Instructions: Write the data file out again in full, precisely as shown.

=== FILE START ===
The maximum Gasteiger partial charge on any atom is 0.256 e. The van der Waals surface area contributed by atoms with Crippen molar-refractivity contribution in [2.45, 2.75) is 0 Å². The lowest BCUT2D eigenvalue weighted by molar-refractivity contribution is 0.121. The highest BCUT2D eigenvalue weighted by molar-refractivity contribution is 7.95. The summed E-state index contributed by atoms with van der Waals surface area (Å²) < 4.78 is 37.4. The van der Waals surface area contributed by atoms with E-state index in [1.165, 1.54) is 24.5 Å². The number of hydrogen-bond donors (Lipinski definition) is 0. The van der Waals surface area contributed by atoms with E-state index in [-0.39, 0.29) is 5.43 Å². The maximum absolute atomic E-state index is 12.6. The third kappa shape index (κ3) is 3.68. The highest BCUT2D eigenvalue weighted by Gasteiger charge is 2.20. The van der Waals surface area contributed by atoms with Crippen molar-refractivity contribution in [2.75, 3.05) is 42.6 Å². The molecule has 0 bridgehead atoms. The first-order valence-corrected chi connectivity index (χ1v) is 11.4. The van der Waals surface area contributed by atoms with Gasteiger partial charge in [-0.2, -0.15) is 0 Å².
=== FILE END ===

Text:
The maximum Gasteiger partial charge on any atom is 0.256 e. The van der Waals surface area contributed by atoms with Crippen molar-refractivity contribution in [2.45, 2.75) is 0 Å². The lowest BCUT2D eigenvalue weighted by molar-refractivity contribution is 0.121. The highest BCUT2D eigenvalue weighted by molar-refractivity contribution is 7.95. The summed E-state index contributed by atoms with van der Waals surface area (Å²) < 4.78 is 37.4. The van der Waals surface area contributed by atoms with E-state index in [1.165, 1.54) is 24.5 Å². The number of hydrogen-bond donors (Lipinski definition) is 0. The van der Waals surface area contributed by atoms with E-state index in [-0.39, 0.29) is 5.43 Å². The maximum absolute atomic E-state index is 12.6. The third kappa shape index (κ3) is 3.68. The highest BCUT2D eigenvalue weighted by Gasteiger charge is 2.20. The van der Waals surface area contributed by atoms with Crippen molar-refractivity contribution in [2.75, 3.05) is 42.6 Å². The molecule has 0 bridgehead atoms. The first-order valence-corrected chi connectivity index (χ1v) is 11.4. The van der Waals surface area contributed by atoms with Gasteiger partial charge in [-0.2, -0.15) is 0 Å².